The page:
Having been immersed in the carnivore lifestyle for over a decade, I've found pork rinds to be my snack of choice. Whether fried, slow-cooked, or baked, they make a regular appearance on my weekly menu.
Over the years, I've experimented with myriad cooking techniques in a quest to maximize the health benefits of this crunchy delight. My journey even led me to consult a nutritionist, ensuring that my favorite snack is as nutritious as it is delicious.
So, if you're curious about the health implications of indulging in pork rinds, read on. I've compiled everything you need to know about the nutritional profile of this carnivore-friendly treat.
- Yes, pork rinds are healthy. They are an excellent source of protein, vitamins, and minerals.
- Pork rinds have less saturated fat than other processed snacks and are rich in iron, zinc, vitamins, and selenium.
- Pork rinds can cause health issues like heart problems and high cholesterol.
- To get the pork rinds health benefits, you need a quality supplier. ButcherBox sells sustainably sourced pork, beef, poultry, and seafood.
Are Pork Rinds Healthy?
Yes, pork rinds are healthy. They are an excellent source of protein, vitamins, and minerals. However, they are also high in sodium, which isn’t good for people with high blood pressure, so they should be eaten in moderation.
Pork rinds were considered unhealthy for a long time. People thought of pork rinds as high-fat, high-calorie, processed foods. The truth is pork rinds are healthier than many people give them credit for.
One serving size of pork rinds has 81 calories, 5 grams of fat, and 20 mg of cholesterol. This is much lower compared to some other snacks, such as potato chips.
Moreover, pork rinds have less saturated fat than cheese, cake, and biscuits. The fat in pork rinds is mostly monosaturated fat. This fat helps maintain cell function and reduces cholesterol .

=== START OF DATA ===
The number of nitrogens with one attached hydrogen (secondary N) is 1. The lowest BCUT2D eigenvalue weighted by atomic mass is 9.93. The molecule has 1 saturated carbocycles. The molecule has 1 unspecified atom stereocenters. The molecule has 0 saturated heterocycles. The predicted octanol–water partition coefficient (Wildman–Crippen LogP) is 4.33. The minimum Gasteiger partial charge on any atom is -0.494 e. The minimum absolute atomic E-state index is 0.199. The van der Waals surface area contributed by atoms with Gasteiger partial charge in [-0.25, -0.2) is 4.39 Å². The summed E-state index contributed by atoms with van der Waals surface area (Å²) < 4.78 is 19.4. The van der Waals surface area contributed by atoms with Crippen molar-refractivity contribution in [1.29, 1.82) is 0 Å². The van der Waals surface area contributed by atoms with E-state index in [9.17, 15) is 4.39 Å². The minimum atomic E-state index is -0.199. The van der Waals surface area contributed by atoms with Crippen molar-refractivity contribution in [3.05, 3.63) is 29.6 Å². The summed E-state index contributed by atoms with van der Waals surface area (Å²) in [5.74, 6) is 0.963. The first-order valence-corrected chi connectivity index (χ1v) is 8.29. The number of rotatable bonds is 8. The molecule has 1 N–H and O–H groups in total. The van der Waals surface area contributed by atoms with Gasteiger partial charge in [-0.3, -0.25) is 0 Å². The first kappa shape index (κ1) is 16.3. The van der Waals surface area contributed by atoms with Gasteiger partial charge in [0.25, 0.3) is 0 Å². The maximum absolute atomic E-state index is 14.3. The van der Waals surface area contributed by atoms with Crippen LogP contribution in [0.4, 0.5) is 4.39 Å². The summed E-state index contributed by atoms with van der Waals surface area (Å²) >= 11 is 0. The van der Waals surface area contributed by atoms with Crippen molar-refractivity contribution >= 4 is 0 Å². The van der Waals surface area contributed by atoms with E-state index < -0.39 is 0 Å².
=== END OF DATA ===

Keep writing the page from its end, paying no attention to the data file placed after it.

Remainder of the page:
Pork rind also has oleic acid, which is the same unsaturated fat as from olive oil, and can provide you with gelatin to protect the joins and help you sleep better.
This healthy snack has about 9 grams of protein per serving, which helps you build muscles and bones, aid digestion, and provide tissue repair.
“Get a pork rind that’s fried in its own fat, pork fat. Pork rinds don’t need additional oils. Manufacturers try to add additional flavor, but they make pork rinds unhealthy.”
- Thomas DeLauer, YouTube Channel
Moreover, pork rinds have a lot of collagen protein. This is a natural antioxidant that strengthens bones and helps you have better skin .
Another popular belief is that pork rinds are high in sodium. While this can be true, it depends from brand to brand, and there are manufacturers with low sodium options.
Finally, best pork rinds are low in carbs, which makes them great for keto and paleo diets. They are a great substitution for potato chips on these diets. You can have a snack and still stick to the diet plan.
Pork Rinds Nutrition
Here’s nutrition info for one serving of pork rinds:
- Calories: 81
- Fat: 5 g
- Cholesterol: 20 mg
- Sodium: 272 mg
- Protein: 9g
- Carbs: 0
- Fiber: 0
Pork rinds are deep-fried food that’s high in protein and is a good source of energy . Our bodies need protein and fat to function properly for growth, tissue repair, and energy storage. Pork rinds help with all of these.